Is every character pulling his/her load?
The toughest part of this analysis was that Mari and I cared differently for various secondary characters, and for different reasons. Salvaging in this category involved giving the survivors more complex personalities and roles, incorporating elements from the rejected players. Here, too, voice was a crucial consideration. In at least one case I won a reprieve by going back to rewrite a character’s point of view and voice, removing the adult-ish tone of a young character and proving that the part still mattered to the story. Mari was convinced, and the character stayed.
The workout I’m suggesting isn’t about writing a sequel. Despite reading many series with a writer’s eye and now writing a trilogy, I’m a novice at it. There are better teachers of sequel-writing than I can be.
What I did write successfully was characters who are REAL. I hope you can see from the process I used that Mari was both real and reliable in guiding my writing and revision. The process itself made her even more real to me, allowing me to debate various decisions and dig more deeply into what mattered most to her.
Having Mari as a fully developed character going into this process was a huge advantage. Nevertheless, there are things writers can do to achieve that same level of confidence in your characters, to lift them from being two-dimensional “character-actors” to a level worthy of decision-makers and writing partners.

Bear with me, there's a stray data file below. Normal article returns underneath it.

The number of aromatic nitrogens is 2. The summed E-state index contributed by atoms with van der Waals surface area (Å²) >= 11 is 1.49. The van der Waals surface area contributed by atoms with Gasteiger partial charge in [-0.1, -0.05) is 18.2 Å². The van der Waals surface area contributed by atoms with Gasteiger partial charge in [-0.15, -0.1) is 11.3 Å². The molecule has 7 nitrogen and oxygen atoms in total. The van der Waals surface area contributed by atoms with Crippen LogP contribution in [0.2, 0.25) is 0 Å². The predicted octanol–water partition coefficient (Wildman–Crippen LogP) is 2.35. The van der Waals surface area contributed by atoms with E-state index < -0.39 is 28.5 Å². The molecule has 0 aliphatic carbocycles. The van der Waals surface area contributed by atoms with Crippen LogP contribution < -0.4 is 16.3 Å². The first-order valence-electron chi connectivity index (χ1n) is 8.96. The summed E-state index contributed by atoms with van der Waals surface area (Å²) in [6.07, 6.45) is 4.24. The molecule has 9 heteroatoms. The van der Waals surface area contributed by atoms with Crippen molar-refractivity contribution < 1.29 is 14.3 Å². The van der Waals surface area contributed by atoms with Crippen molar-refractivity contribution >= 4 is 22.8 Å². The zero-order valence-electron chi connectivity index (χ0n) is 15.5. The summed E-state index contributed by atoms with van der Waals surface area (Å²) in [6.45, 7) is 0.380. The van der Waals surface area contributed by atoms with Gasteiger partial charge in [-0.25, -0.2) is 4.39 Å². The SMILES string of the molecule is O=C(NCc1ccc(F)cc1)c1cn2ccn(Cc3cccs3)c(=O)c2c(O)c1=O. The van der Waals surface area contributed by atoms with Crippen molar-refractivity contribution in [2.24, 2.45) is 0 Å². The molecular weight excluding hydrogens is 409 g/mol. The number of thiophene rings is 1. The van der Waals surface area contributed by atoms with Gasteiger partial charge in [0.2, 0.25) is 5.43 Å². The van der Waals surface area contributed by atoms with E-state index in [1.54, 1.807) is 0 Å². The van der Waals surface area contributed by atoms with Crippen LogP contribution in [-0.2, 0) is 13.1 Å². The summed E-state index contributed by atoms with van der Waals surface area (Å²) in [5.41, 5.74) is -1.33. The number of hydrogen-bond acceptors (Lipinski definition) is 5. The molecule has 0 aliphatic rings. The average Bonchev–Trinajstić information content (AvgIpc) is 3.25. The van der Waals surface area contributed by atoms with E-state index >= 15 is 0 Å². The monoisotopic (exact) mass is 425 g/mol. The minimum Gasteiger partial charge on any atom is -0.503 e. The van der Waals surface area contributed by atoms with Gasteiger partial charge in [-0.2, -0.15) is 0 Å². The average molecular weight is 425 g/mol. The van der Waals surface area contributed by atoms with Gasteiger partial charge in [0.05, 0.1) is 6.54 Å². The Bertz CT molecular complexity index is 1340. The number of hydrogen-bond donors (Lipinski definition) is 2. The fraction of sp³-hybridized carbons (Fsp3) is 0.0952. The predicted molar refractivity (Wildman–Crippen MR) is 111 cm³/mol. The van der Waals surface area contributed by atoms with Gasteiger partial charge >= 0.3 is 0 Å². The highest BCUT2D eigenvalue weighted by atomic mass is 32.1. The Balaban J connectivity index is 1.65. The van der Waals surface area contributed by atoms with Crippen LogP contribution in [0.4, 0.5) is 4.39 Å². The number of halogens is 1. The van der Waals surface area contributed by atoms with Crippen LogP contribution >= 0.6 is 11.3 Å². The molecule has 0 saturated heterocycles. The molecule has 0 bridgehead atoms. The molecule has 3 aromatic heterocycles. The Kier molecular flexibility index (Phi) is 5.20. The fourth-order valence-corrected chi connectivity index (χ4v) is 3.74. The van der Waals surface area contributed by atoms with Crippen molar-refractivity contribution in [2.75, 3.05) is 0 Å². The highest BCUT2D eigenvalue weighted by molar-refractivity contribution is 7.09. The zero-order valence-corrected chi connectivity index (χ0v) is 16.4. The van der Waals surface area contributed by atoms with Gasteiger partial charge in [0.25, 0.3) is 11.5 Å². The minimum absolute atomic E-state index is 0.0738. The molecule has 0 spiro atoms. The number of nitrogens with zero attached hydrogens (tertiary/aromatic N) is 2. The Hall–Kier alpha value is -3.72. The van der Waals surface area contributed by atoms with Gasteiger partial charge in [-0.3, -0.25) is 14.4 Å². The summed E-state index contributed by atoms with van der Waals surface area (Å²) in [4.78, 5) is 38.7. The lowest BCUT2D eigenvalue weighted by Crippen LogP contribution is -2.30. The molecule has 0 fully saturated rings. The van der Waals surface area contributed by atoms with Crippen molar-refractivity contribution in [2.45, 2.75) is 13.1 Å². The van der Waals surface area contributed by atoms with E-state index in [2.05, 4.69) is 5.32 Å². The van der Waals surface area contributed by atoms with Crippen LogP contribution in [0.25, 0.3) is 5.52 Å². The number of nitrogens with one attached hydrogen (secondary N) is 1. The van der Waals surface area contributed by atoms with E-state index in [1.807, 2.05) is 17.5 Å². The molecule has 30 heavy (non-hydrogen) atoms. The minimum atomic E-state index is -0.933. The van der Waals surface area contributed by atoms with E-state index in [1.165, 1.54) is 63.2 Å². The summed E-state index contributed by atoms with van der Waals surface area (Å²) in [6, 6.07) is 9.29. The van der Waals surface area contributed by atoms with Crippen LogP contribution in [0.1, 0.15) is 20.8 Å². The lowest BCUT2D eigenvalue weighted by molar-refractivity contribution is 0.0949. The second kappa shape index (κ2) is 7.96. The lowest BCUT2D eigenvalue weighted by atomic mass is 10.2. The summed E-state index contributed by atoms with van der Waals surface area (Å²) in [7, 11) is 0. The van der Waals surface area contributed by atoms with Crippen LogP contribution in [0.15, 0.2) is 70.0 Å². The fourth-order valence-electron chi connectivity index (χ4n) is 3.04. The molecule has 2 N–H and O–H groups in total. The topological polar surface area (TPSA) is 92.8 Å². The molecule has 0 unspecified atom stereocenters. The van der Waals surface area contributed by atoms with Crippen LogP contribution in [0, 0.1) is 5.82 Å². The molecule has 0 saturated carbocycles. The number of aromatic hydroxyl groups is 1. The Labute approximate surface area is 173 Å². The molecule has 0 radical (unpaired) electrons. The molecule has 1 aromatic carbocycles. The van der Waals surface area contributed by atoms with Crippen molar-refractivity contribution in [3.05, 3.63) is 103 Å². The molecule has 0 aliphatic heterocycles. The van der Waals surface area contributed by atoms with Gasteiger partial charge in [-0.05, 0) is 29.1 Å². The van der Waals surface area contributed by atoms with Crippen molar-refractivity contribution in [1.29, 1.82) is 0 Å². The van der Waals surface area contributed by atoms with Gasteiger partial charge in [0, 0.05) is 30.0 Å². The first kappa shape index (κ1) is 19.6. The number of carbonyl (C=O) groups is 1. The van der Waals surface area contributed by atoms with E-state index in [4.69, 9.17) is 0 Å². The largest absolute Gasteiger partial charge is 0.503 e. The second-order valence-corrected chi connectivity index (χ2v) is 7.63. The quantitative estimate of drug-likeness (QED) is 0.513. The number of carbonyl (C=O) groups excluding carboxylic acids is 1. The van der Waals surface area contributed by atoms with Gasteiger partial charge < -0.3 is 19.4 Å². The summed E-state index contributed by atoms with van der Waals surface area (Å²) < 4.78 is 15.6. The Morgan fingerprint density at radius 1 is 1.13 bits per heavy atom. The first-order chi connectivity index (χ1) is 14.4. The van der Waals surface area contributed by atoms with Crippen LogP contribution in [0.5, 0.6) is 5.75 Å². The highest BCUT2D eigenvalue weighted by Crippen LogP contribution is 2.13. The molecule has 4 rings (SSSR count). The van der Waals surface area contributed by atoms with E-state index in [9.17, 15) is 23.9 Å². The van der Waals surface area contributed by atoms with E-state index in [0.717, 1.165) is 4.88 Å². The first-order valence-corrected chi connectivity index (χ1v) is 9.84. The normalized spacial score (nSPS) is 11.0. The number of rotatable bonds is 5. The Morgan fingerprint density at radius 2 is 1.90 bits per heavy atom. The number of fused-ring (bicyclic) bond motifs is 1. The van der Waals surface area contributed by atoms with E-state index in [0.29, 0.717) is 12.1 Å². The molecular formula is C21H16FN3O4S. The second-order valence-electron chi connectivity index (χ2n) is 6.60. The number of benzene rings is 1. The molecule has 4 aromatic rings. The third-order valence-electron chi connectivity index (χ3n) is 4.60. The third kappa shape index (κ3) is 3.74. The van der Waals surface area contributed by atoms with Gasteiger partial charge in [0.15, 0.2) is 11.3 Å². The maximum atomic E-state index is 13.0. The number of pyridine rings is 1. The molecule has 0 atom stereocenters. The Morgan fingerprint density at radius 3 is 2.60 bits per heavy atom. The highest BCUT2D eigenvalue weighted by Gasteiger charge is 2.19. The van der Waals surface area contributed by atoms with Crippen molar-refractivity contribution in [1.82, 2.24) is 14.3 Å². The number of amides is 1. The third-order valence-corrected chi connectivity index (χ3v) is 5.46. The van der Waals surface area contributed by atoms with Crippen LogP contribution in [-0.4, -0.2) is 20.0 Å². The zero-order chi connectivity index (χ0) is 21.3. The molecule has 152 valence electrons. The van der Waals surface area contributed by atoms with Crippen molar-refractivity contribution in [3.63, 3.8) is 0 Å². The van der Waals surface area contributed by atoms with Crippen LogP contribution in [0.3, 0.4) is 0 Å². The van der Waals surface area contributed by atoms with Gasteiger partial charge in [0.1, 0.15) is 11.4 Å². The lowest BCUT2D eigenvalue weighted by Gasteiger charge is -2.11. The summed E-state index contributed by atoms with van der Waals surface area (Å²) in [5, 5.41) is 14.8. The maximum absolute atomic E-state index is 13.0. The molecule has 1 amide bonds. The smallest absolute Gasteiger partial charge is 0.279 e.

Here’s a workout to try:
Identify several questions related to the time and circumstances of your character’s story, whether the text is for a picture book, a short story, or a novel. It may be a question or proposition that’s not even a part of your story, just a topic that your main character would know and care about.
Challenge your character to support or criticize the proposition relative to his/her/its life experience, using one or more of these approaches:
- Role play a debate: Take the part of your character and invite writing partners or others to argue the opposite position. Maintain your character’s voice and point of view throughout the debate, making notes about what arguments, logic (or lack of it) comes through, what values are espoused, what temperament your character displays, what mannerisms or language patterns are used.
- Assign your character to make a pro-con list regarding the proposition or decision: Again, keeping yourself in the mindset and voice of the character, list and support both sides of the case as fully as possible, then arrive at a conclusion. Write a summary of the conclusion in the character's voice.
- Offer your character a red pencil: Allow your character to read through your draft and redline any/all parts that distract, diminish, or otherwise impede the progress of the story the character needs to tell. Require explanations for the choices and be ready to “listen” openly to what is said.
I applied this process to historic characters and stories. For additional exercises on creating REAL contemporary characters, I strongly recommend Kate Messner’s Real Revision: Authors' Strategies to Share with Student Writers (Stenhouse Publishers, 2011), in particular, her Chapter 9, "Are the People Real?" It’s a treasury of practical and effective craft suggestions, but the entire book is a must-have for writers, especially those of us who teach.
One last tip: if you find yourself struggling to hear your own character’s voice and views in this workout, try it with something you’ve read and loved. It will be particularly helpful if it is something you consider comparable to your own work. If the author has done his/her work well, you should be able to crawl into the skin of that character and, in the process, recognize how complex and real even picture book characters can be to readers.